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A wise and brave decision

One of the most painful jobs any journalist ever undertakes is ­speaking to and interviewing the loved ones - the mothers and fathers, children and partners - of ordinary men and women who have died in tragedies.

Often, these are tragedies so stark, so inexplicable, that they are seared into the global consciousness of humankind with one word, the location: Lockerbie, Dunblane, Omagh, Hungerford.

The families of the lost are more often than not frozen in time from the moment of their loss. Often, they lose themselves in the shelter of campaigning - fighting for peace in the case of Omagh, for a ban on handguns after Dunblane, a ban on assault weapons after Hungerford, and with Lockerbie, for the simplest of things: the truth about why loved ones died and who killed them.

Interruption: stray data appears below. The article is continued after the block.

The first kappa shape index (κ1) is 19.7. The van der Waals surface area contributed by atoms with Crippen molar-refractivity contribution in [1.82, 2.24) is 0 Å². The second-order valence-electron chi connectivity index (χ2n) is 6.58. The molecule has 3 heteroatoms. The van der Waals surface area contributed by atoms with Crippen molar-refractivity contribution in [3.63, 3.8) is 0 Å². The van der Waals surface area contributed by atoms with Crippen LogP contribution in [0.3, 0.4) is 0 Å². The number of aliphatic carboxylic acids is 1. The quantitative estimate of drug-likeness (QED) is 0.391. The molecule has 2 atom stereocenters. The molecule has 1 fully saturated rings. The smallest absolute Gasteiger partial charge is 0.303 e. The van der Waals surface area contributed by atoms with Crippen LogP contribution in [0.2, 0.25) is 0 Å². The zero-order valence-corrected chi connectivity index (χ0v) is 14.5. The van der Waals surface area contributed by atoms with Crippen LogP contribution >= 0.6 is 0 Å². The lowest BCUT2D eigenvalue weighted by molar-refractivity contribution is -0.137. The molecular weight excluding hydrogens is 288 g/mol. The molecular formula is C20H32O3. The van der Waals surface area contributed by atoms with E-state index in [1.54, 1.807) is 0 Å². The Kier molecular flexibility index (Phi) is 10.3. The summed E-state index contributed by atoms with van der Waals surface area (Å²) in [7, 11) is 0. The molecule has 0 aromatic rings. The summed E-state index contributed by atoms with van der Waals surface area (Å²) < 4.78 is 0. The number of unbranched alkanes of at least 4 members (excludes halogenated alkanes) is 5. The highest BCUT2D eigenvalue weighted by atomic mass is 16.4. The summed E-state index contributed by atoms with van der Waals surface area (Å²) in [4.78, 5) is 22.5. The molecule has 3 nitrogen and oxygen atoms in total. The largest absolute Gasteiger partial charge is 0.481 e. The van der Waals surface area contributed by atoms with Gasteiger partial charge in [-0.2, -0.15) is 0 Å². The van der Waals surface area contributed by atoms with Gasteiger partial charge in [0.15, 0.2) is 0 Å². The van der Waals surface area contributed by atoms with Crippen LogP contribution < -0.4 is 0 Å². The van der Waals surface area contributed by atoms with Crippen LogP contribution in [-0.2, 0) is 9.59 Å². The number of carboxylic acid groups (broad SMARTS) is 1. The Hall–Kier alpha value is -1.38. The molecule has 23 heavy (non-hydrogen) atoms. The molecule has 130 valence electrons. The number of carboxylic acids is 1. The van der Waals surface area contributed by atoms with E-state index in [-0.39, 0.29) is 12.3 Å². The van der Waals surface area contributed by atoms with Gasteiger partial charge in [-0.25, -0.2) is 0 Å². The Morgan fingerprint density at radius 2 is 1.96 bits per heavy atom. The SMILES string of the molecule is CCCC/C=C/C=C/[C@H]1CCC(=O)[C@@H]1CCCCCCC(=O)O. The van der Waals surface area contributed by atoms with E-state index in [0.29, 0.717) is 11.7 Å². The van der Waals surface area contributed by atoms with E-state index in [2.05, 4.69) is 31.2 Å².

Dr Jim Swire was the gentle, noble, fatherly face of the ­British Lockerbie families. He lost his daughter Flora when Pan Am 103 was blown out of the sky. For 25 years, he has ceaselessly campaigned for the true facts of the bombing to see the light of day. While a lot has emerged, so much is still locked away from public sight. Today, Jim Swire is stepping back from his fight.

As a human being he has taken a brave and wise step. Grief never dies, but sometimes self-torment must. Swire will never forget his daughter, and her name will live on because of his dedication to her memory, but for this strong and noble man, who is now 77, to eke a little joy from the future, he is right to bid the spotlight goodbye. To ­validate his life, his struggle for Flora and his decision to retire, it must now fall to Britain to do what this man did - seek the truth and bring it to the public eye.

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